San Francisco 49ers
The San Francisco 49ers head into 2018 amid lofty expectations, largely due to the presence of quarterback Jimmy Garoppolo. In fact, OddsShark gives the 49ers 20-1 odds to win the Super Bowl, the same odds given to the Falcons, who reached the divisional round last season.
We should probably pump the brakes on the Garoppolo hype, though. Yes, he's looked the part of a surefire franchise quarterback, but this is still a guy with a mere seven starts under his belt. He has yet to prove he can carry a team for a full season.
Garoppolo is largely going to have to carry the 49ers, who are still working through the rebuilding process. San Francisco may not be fully healthy when the regular season begins either. According to Cam Inman of the Bay Area News Group, 11 key players—including Jerick McKinnon, Matt Breida, Richard Sherman and George Kittle—are currently dealing with injuries.
San Francisco will take another step in the right direction this season, but the 49ers are still a few pieces away from being legitimate contenders.
The Seattle Seahawks are no longer the dangerous perennial playoff contenders they once were. Staples of the Super Bowl Seahawks—like Richard Sherman, Marshawn Lynch and Kam Chancellor—are gone, and the offense lost two of its biggest weapons in Jimmy Graham and Paul Richardson this offseason.
This season, the Seahawks are going to go as far as quarterback Russell Wilson can take them.
The problem is that Seattle's offensive line is still in flux, and the Seahawks don't quite know what they're going to get out of rookie running back Rashaad Penny. The San Diego State product averaged just 2.0 yards per carry in his preseason debut. If he doesn't work out, Seattle could be in trouble. Wilson led the team in rushing by more than 300 yards over the next player last season.
The Seahawks can get back to being a playoff team, but it's going to take some time. This is no longer a team that can lean on the Legion of Boom or the hard running of Beast Mode. This season will likely be spent searching for a new team identity.
Tampa Bay Buccaneers
The Tampa Bay Buccaneers are in position to have a disaster of a season, and things could implode quickly.
Starting quarterback Jameis Winston will be suspended for the first three games of the season after a sexual misconduct investigation, Dirk Koetter is on the hot seat—he has the best odds to be the first head coach fired this season, per OddsShark—and Tampa has a defense that is ill-equipped to compete in the brutal NFC South.
While adding Jason Pierre-Paul and Vinny Curry will help the pass rush, the secondary that allowed 260.6 passing yards per game last season (most in the league) is essentially intact.
The Buccaneers might have a chance for a better season in 2018 in a different division. However, the other three teams in the NFC South are playoff-caliber, and the Buccaneers face the fourth-most difficult schedule (.531) as a result.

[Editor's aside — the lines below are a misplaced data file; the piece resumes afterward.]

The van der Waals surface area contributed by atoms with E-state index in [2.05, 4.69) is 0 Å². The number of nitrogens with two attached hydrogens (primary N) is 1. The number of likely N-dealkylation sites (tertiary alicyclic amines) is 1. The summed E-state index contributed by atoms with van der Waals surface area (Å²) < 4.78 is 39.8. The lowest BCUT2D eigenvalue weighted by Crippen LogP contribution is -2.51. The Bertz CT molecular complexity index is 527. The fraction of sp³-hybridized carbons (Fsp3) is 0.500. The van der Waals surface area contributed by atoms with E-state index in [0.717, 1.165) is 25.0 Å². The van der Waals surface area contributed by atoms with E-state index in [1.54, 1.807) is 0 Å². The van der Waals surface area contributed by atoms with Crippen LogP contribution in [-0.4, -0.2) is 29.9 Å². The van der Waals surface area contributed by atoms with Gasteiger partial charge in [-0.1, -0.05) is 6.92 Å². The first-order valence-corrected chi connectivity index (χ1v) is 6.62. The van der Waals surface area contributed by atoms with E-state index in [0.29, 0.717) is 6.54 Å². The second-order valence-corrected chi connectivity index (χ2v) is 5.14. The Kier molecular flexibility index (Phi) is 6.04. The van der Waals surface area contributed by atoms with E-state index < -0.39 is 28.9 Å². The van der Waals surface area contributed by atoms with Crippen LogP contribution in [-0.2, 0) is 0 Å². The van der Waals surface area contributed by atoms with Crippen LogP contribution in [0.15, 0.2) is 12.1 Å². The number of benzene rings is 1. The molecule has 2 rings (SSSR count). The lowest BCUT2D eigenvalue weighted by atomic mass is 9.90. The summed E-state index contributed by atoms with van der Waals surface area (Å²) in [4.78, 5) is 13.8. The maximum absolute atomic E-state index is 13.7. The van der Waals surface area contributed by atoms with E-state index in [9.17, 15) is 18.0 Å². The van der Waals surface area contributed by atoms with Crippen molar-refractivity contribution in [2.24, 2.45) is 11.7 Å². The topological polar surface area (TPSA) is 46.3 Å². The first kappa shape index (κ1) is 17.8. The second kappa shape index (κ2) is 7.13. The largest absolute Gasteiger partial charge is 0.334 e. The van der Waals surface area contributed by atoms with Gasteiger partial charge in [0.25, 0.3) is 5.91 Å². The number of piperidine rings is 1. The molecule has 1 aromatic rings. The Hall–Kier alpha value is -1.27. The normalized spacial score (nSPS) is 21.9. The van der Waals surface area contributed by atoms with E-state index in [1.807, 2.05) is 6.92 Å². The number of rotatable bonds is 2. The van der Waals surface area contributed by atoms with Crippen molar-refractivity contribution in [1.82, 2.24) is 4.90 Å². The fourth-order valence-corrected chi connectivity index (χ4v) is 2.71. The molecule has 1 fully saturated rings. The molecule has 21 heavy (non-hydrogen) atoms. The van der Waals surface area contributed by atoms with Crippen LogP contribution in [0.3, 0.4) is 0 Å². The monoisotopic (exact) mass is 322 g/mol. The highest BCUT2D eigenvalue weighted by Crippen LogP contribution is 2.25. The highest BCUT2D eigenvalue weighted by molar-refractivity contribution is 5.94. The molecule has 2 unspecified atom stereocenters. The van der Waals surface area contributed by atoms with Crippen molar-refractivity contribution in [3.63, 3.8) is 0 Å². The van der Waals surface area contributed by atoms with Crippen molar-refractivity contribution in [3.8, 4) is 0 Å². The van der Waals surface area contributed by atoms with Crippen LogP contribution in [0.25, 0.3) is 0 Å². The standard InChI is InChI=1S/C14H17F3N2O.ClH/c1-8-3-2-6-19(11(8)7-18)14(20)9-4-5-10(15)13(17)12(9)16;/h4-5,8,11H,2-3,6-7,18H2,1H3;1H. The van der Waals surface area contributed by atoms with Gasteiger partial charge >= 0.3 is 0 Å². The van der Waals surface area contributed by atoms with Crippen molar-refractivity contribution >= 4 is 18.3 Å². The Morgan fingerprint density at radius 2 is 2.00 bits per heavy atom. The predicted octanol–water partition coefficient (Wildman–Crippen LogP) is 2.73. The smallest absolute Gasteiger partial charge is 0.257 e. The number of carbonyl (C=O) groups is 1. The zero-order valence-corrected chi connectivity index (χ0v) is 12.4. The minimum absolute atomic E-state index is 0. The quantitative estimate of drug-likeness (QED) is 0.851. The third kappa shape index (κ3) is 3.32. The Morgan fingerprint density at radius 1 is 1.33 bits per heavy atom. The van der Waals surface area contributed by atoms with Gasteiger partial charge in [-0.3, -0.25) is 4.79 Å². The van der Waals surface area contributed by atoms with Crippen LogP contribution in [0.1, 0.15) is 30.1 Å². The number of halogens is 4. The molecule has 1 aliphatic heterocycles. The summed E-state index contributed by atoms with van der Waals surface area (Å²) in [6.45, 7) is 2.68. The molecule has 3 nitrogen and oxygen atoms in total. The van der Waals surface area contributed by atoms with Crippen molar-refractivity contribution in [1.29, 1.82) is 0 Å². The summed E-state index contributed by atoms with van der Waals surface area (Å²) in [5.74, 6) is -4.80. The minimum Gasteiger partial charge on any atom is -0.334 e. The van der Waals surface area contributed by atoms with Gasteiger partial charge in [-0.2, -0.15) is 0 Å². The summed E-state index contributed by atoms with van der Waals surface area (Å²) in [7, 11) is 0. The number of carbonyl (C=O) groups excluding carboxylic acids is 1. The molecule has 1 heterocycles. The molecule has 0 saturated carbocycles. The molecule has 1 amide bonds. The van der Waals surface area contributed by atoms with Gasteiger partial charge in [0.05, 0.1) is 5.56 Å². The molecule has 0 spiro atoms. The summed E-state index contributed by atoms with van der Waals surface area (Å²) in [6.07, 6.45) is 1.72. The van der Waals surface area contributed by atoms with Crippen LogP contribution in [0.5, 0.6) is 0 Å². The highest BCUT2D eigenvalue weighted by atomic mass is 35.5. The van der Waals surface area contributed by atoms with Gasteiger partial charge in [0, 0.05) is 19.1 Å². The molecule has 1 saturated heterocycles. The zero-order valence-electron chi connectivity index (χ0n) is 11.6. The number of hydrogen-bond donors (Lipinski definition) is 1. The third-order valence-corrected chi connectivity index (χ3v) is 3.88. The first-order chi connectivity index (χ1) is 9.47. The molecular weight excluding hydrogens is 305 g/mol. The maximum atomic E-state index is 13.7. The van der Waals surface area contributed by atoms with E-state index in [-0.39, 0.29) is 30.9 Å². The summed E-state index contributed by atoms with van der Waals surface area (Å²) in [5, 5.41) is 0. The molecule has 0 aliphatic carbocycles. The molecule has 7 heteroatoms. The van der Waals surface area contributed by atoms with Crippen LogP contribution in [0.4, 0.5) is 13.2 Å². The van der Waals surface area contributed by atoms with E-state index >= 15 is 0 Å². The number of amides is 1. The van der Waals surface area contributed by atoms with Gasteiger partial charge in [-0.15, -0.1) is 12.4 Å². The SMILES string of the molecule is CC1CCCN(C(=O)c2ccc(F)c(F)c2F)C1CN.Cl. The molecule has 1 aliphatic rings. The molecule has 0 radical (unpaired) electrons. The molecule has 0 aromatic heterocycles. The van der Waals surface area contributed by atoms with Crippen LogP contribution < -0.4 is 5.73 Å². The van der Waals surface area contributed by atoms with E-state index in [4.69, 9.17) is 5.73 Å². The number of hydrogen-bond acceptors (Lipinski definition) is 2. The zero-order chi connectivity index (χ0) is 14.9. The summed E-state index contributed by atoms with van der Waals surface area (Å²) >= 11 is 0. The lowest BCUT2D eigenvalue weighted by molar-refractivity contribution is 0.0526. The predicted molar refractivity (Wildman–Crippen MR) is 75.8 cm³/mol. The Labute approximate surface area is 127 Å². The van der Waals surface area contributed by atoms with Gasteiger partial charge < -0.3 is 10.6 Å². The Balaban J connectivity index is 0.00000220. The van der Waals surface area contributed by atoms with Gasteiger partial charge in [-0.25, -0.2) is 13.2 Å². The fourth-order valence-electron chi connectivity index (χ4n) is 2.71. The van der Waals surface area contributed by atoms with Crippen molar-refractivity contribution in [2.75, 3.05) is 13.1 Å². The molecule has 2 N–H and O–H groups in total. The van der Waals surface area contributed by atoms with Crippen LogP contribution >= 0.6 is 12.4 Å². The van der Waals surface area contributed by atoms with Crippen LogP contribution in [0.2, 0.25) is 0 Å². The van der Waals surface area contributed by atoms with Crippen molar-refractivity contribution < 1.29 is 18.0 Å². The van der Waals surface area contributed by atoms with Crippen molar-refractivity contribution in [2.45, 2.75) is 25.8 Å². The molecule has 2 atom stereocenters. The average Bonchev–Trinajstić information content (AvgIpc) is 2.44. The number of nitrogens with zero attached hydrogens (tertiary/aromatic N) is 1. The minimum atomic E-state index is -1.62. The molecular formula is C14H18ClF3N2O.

The Tennessee Titans squeaked into the postseason with a 9-7 record last season, and they even managed to win a playoff game. However, they're poised to regress for a couple of reasons.
First, Tennessee isn't likely to have as much success in the AFC South this season. The Texans' top players are returning from injury, the Colts have Luck back under center and the Jaguars are still a legitimate Super Bowl contender. The Titans got five of their nine wins in the division last year, which isn't likely to happen again.
Tennessee still lacks a top-tier receiving corps as well, which has hampered quarterback Marcus Mariota's development the past few years. Second-year wideout Corey Davis may be able to change the complexion of the receiving corps if he plays up to his potential this season, but his ability to do so remains to be seen.
The Titans can lean on the running of Derrick Henry and Dion Lewis, and they should be competitive this season. However, a return trip to the postseason may not be in the cards.
The Washington Redskins obviously believe Alex Smith is a better long-term option at quarterback than Kirk Cousins. While Smith is a proven and steady signal-caller, there's no guarantee he'll be better than Cousins in Jay Gruden's offense. Plus, he may get off to a slow start in his first year operating it.
This means Washington may take a step back from last year's 7-9 campaign. The Redskins play in a competitive division that features the reigning Super Bowl champions, and they face a middle-of-the road schedule overall (.504).
It doesn't help that Washington is in the process of revamping a defense that allowed the fifth-most points in 2017 (24.3 per game).
Had the Redskins been able to lean on rookie running back Derrius Guice early in the season, it would have been easier to overcome growing pains on defense and under center. Unfortunately, Guice suffered a torn ACL in the preseason opener.